The Spanish military is again building a COVID-19 field hospital after a worrying rise in cases while France, the UK, and Germany see large increases.
Rabat – Rising COVID-19 case numbers in Europe’s largest nations are creating renewed fears over a possible second wave of infections on the continent. Over the last 24 hours, WHO revealed that the UK detected 1,009 new COVID-19 infections, Germany recorded 1,445 cases, France reported 2,429, and Spain saw an alarming increase of 3,172 new cases.
While many smaller EU nations recorded new cases in the hundreds, the interconnected nature of European trade and travel is likely to result in an overall increase in cases across the EU, realizing Europe’s worries of a second wave. The continent had seen waning fears over the coronavirus as blistering temperatures and summer vacation plans introduced a new mindset of post-epidemic mitigation measures.
Beaches were packed and holidaymakers travelled freely over the last month, with a heatwave driving Europeans out of their homes. Many in Europe remain skeptical of COVID-19 measures as restrictions on their personal freedom, with thousands protesting in Berlin on August 1. Two weeks later, Germany is again reporting more than 1,000 new infections per day.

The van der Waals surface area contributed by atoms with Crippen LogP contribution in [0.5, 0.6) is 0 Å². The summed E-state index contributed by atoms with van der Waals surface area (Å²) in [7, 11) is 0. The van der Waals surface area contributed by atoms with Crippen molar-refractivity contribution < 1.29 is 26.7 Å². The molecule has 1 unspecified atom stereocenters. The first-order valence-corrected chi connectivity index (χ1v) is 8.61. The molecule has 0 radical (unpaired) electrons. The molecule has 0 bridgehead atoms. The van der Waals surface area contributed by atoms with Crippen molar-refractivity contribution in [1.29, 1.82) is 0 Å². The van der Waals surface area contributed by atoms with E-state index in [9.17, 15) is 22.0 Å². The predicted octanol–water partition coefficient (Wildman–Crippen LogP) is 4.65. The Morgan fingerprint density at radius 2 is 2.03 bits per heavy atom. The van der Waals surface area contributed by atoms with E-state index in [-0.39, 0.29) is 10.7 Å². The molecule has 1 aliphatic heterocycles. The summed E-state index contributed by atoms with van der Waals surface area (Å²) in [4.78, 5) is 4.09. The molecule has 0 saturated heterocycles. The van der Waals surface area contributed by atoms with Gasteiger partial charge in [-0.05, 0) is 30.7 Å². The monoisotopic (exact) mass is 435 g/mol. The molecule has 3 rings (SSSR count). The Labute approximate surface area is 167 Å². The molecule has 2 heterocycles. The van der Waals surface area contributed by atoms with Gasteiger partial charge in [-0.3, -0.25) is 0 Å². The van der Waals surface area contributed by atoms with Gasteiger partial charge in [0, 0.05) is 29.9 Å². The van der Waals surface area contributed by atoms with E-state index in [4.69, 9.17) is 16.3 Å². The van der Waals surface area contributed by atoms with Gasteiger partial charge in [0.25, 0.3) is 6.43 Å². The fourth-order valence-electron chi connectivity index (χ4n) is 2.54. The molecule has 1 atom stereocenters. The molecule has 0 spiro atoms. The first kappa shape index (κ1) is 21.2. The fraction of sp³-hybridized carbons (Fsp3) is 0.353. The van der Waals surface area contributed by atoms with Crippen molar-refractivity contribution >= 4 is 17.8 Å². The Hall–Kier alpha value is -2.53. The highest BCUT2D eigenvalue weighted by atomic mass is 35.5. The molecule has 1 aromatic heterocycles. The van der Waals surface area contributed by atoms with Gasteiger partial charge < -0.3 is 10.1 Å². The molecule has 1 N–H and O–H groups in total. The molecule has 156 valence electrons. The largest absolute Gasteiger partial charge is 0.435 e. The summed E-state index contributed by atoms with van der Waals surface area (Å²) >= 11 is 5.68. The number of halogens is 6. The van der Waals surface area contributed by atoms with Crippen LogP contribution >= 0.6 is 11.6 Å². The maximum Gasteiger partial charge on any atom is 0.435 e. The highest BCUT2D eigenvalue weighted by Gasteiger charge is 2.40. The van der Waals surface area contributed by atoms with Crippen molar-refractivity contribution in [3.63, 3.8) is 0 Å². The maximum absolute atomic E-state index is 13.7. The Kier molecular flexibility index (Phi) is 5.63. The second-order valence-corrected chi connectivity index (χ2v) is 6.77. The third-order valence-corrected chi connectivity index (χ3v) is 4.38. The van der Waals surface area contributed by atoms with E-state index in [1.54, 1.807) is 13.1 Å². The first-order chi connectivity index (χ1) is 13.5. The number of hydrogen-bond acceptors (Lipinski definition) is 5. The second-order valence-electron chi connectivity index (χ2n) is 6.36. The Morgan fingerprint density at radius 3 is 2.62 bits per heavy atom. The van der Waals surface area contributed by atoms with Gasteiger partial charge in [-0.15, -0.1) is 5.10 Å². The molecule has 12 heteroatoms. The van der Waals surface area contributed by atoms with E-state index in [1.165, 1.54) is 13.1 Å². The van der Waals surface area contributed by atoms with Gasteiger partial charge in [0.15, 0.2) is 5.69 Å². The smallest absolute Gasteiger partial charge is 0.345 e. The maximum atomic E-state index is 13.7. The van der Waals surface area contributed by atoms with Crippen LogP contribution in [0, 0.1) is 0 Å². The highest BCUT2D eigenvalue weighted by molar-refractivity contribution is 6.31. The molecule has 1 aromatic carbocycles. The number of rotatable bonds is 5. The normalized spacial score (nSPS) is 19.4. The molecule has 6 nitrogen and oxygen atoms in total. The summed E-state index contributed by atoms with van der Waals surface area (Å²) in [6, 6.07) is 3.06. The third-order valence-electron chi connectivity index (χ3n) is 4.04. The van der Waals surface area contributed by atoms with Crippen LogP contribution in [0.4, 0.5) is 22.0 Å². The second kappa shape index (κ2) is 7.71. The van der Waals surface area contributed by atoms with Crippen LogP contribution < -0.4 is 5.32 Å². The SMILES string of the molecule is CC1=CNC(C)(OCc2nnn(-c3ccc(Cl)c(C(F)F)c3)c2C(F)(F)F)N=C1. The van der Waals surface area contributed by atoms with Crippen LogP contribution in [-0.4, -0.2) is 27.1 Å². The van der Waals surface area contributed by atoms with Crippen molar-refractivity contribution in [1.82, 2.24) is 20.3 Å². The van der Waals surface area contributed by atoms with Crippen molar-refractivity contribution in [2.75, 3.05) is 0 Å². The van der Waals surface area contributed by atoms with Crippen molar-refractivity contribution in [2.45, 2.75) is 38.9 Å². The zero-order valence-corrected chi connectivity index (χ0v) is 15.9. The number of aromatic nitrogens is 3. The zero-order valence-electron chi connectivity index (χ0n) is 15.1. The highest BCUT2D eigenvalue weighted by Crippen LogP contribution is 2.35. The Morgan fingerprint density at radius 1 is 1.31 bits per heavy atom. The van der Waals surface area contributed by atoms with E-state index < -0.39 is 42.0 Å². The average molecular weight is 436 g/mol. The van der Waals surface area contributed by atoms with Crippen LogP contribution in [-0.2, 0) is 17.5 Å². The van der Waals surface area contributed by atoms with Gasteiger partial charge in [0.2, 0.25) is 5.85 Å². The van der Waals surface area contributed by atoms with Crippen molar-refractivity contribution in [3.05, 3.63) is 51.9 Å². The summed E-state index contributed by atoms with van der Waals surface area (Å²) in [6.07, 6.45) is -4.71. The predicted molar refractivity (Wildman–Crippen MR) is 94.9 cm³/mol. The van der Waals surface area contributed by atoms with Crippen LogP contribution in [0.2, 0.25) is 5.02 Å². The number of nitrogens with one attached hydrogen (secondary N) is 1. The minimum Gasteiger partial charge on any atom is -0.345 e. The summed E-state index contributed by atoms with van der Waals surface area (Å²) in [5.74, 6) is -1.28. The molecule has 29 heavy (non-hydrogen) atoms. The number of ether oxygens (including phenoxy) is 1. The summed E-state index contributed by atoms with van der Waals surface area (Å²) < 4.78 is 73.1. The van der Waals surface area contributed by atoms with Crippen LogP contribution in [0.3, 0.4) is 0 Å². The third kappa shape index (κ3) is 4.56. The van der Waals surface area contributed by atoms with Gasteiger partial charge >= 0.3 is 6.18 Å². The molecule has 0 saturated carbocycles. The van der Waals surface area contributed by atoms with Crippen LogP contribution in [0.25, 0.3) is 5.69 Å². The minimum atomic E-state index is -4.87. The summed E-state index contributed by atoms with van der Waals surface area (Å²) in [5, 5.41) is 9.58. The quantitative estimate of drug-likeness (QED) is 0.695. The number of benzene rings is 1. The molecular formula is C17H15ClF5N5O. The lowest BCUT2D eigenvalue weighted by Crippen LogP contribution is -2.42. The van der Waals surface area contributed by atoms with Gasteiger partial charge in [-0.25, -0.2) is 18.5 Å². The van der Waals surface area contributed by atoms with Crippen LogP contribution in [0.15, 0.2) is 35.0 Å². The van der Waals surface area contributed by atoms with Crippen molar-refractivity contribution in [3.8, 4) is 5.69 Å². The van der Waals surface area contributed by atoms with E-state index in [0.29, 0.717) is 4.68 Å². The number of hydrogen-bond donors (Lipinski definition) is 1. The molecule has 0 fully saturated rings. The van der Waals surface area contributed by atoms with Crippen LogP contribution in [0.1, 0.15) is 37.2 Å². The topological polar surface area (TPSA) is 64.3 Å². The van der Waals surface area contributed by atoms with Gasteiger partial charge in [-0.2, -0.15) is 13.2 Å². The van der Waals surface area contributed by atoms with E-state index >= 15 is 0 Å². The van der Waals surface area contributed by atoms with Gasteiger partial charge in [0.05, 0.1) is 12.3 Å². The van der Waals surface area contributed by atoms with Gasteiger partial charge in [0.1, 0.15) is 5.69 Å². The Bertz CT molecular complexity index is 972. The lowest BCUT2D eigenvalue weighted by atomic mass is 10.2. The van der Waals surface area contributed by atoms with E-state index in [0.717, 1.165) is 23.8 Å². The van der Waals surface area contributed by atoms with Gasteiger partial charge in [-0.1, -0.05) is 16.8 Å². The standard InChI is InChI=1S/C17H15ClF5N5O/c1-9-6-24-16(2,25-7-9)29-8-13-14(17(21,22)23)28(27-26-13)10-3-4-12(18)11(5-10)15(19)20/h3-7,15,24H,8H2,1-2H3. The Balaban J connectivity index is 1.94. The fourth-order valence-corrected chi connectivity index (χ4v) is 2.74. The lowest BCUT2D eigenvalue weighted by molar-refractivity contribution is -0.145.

While hospitals are ready to take in new cases, the increase in European infections has many economists worried. Good news regarding COVID-19 numbers in Europe provided a glimmer of hope for a global economic recovery. A second wave in Europe would indicate the pandemic is anything but over and that its economic impacts could reverberate further into the future.
Health expert Salvador Macip told the Associated Press that Spain was at a “critical moment” on August 12, saying “we are right at a point where things can get better or worse.” Combating the virus requires intensified efforts, according to Macip, who said “we have to pull out all the stops to curb outbreaks before they become more serious.”
According to data published on August 13, Europe has now reported over 3 million cases in total, nearly a third of which originated from Russia, according to the European Center for Disease Prevention and Control. The epidemic in Europe has so far resulted in 208,928 deaths across the continent, with the UK, Italy, France, and Spain recording the highest death toll.